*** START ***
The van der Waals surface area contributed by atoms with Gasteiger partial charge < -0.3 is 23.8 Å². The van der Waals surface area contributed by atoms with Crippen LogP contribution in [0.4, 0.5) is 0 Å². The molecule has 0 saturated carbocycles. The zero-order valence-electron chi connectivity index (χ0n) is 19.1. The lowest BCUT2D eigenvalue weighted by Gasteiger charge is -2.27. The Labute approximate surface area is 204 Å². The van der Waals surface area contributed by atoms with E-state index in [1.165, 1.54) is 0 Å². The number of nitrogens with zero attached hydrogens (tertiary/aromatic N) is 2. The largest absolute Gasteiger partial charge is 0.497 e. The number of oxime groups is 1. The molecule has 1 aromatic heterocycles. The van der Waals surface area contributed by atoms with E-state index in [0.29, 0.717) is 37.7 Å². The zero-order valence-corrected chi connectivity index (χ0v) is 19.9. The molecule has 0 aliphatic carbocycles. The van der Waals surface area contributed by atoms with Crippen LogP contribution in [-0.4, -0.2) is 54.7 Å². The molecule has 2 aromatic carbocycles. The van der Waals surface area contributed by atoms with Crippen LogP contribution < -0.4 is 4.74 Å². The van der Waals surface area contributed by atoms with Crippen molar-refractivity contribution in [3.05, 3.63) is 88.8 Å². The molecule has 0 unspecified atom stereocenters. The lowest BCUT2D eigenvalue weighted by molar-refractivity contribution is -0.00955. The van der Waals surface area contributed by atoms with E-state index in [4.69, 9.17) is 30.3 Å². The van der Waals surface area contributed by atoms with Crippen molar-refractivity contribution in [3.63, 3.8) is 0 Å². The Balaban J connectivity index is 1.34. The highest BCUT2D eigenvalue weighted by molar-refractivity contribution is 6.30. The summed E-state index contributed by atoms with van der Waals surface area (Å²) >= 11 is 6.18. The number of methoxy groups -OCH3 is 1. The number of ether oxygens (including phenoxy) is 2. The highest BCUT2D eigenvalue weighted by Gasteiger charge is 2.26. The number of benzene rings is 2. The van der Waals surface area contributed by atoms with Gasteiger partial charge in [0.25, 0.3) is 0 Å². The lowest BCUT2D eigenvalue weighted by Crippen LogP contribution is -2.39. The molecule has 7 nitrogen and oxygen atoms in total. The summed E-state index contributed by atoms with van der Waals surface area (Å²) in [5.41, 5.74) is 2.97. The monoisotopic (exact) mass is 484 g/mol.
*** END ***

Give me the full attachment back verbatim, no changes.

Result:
The van der Waals surface area contributed by atoms with Gasteiger partial charge < -0.3 is 23.8 Å². The van der Waals surface area contributed by atoms with Crippen LogP contribution in [0.4, 0.5) is 0 Å². The molecule has 0 saturated carbocycles. The zero-order valence-electron chi connectivity index (χ0n) is 19.1. The lowest BCUT2D eigenvalue weighted by Gasteiger charge is -2.27. The Labute approximate surface area is 204 Å². The van der Waals surface area contributed by atoms with E-state index in [1.165, 1.54) is 0 Å². The number of nitrogens with zero attached hydrogens (tertiary/aromatic N) is 2. The largest absolute Gasteiger partial charge is 0.497 e. The number of oxime groups is 1. The molecule has 1 aromatic heterocycles. The van der Waals surface area contributed by atoms with E-state index in [0.29, 0.717) is 37.7 Å². The zero-order valence-corrected chi connectivity index (χ0v) is 19.9. The molecule has 0 aliphatic carbocycles. The van der Waals surface area contributed by atoms with Crippen LogP contribution in [-0.4, -0.2) is 54.7 Å². The molecule has 2 aromatic carbocycles. The van der Waals surface area contributed by atoms with Crippen LogP contribution < -0.4 is 4.74 Å². The van der Waals surface area contributed by atoms with Crippen molar-refractivity contribution in [3.05, 3.63) is 88.8 Å². The molecule has 0 unspecified atom stereocenters. The lowest BCUT2D eigenvalue weighted by molar-refractivity contribution is -0.00955. The van der Waals surface area contributed by atoms with E-state index in [4.69, 9.17) is 30.3 Å². The van der Waals surface area contributed by atoms with Crippen molar-refractivity contribution in [3.63, 3.8) is 0 Å². The Balaban J connectivity index is 1.34. The highest BCUT2D eigenvalue weighted by molar-refractivity contribution is 6.30. The summed E-state index contributed by atoms with van der Waals surface area (Å²) >= 11 is 6.18. The number of methoxy groups -OCH3 is 1. The number of ether oxygens (including phenoxy) is 2. The highest BCUT2D eigenvalue weighted by Gasteiger charge is 2.26. The number of benzene rings is 2. The van der Waals surface area contributed by atoms with Gasteiger partial charge in [0.25, 0.3) is 0 Å². The lowest BCUT2D eigenvalue weighted by Crippen LogP contribution is -2.39. The molecule has 7 nitrogen and oxygen atoms in total. The summed E-state index contributed by atoms with van der Waals surface area (Å²) in [5.41, 5.74) is 2.97. The monoisotopic (exact) mass is 484 g/mol.